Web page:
In the second half of the evening Margaret Warnock, Co-ordinator for Eco-Congregation Scotland, gave a short update on the movement.
It has been decided that there will be a Continuing Award on offer for churches which have already gained a first, second and third Award.
An Eco-Congregation Chaplain has been appointed with the funding support of the United Reform Church.
More information can be found on the website www.ecocongregationscotland .
David thanked Margaret and then gave a presentation describing the refurbishment of Penicuik North Kirk and the potential provided by this work.
This most ambitious plan, known as The Open Door Project, started in 2000 with a vision of what the Penicuik North Kirk family could do for the community. Refurbishment was necessary to allow the vision to become a reality and at a cost of £360,087 and 15p the work was completed on budget and in time . By 2008 the loan, which had been taken out, was repaid and David impressed all those present when he described how this had been achieved and the many projects that have since been undertaken.
Probably the most successful is the Open Door Café, situated just inside the front door of the church and manned by volunteers, which has become a place of fellowship for a great many people.
The most recent project has been the setting up of a food bank for needy families- Foodstore@PNK . Church members bring with them each Sunday the gift of one item and these are stored before distribution in cupboards that have been built on the church premises by a team under the leadership of Andrew Knox an Eco Team member.
David concluded his presentation by showing a 10 minute video showing church members at work and depicting the final result of the refurbishment.
We were left with the impression that the refurbishment created much hard work but also a great deal of fun and fellowship within the church family.
Nan Buchan thanked David for giving such an interesting presentation on the refurbishment and such am impressive description of the work of the church thereafter. She thanked Penicuik North for hosting this network meeting, for the warm welcome, the friendly atmosphere and home baking during the break and the inspiration of the vision of the North Kirk Family.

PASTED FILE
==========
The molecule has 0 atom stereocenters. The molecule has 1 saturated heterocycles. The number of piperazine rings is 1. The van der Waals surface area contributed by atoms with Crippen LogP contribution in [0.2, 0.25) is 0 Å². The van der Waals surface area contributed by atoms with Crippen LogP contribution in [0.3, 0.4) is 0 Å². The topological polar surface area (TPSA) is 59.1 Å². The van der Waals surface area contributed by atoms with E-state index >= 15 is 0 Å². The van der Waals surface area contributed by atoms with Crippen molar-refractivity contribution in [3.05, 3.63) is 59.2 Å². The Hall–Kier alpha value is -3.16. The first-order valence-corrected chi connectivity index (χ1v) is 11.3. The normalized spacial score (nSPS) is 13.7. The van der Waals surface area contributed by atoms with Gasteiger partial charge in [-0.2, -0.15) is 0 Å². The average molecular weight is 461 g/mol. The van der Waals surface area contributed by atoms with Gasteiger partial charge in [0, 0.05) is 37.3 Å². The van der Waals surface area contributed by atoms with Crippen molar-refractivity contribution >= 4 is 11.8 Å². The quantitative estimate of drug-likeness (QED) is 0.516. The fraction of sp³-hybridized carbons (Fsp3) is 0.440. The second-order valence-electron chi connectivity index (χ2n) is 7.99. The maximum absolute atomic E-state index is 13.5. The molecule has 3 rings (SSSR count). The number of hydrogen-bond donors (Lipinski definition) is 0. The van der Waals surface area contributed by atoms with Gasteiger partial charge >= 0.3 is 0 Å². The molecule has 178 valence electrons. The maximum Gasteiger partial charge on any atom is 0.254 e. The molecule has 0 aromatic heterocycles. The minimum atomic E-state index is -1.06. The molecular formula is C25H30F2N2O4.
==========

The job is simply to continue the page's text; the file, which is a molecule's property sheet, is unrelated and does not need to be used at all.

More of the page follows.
1. Two suggestions were put forward for consideration.
a). - to change the months for the network meetings from March and October to April and September to give more chance of .reasonable weather for travel
b). - to support a three year project, initiated by the Presbytery of Melrose and Peebles, to pay for the training, educational materials, food and clothes required by Jessie Backson who has been selected to train as a midwife in Malawi where there are a large number of deaths during child birth.
It was explained that very small donations will make a big difference to this project and so it was suggested that a donation plate be put out during the refreshment breaks at future network meetings to allow those wishing to do so to make a contribution to this cause.
2. Carlops has offered to host the meeting in September 2013.
3. Offers to host future meeting were invited and also suggestions for topics and speakers.
Rev. Ruth Halley closed the meeting with prayer.
As previously announced, Eco-Congregation Scotland is running an event on the role of faith in changing our behaviour towards the environment at the Science Festival.
An A4 PDF leaflet is now available to download and distribute or put on notice boards.
Click here to download it.
The text of the leaflet is as follows:
We cannot combat the effects of Climate Change without altering how we behave. With 2000 years experience in guiding people’s behaviour, what role can religious faith play in the future of our environment?
Journalist Lesley Riddoch chairs a fascinating panel discussion with Professor Michael Northcott from the University of Edinburgh, Professor Stephen Reicher from the University of St Andrews, Dr Rebekah Widdowfield from the Scottish Government and Morag Wilson from WWF Scotland with audience participation fuelling the debate.
The debate will take place at 6pm on Tuesday 2nd April in the Teviot Row Dining Room at the Teviot Student’s Union building, Bristo Square, Edinburgh.